iconic indicators for awareness

Peepholes is a contact facilitation system that lets you know who is around on the Internet by illustrating their presence through iconic indicators. People can initiate communicate with others through a single button press, which initiates groupware connections. One design constraint behind Peepholes is that it only makes use of information that is available "for free" over Internet, nor does it require special multi-media equipment.

The display shows several Peepholes, each representing the activity status of different people. For example, Greenberg is currently active, O'Grady has been idle for a few minutes, Lowe is logged on but hasn't used the computer in a while, Schaffer is logged off, and Roseman is unreachable. If a person wants to contact a person shown by the icon, they simply select one of the groupware buttons on the bottom of the window, and the connection will be made automatically (if equivalent software exists at the other site). As well, a person can find out when an absent person returns by selecting "audible ambush". On return, the computer will play a typing sound which attracts attention back to the screen.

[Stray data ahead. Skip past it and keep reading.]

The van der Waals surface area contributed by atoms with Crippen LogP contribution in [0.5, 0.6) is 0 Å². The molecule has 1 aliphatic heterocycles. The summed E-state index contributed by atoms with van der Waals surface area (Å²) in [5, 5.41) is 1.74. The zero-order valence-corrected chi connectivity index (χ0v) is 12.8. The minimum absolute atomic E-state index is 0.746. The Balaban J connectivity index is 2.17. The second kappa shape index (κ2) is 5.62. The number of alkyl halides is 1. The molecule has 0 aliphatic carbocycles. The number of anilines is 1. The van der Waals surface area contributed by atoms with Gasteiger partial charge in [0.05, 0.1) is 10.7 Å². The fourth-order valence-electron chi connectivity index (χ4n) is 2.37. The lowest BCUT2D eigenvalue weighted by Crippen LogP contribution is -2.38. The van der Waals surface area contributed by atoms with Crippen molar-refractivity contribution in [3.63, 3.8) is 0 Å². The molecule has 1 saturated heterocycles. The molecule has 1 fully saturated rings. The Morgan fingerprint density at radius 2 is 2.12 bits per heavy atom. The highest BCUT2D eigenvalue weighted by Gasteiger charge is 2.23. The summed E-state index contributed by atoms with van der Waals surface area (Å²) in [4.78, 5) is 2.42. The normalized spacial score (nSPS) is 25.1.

We have also integrated Peepholes with email. The act of reading mail automatically fires up a Peephole of that sender onto the screen, which shows whether the other person is present. The reader can then "reply" to the mail by email or by whatever groupware tool is appropriate to the availability of the mail sender.

Primary Investigators

Saul Greenberg, University of Calgary, Canada
Andy Cockburn, University of Caterbury, New Zealand


  • Telefreek, an earlier system investigating 'for free' awareness constructed.
  • Peepholes constructed and deployed.
  • Papers describing Peepholes and the underlying philosophy published.

Current Status

  • Completed. Variations of the idea have been used in later projects.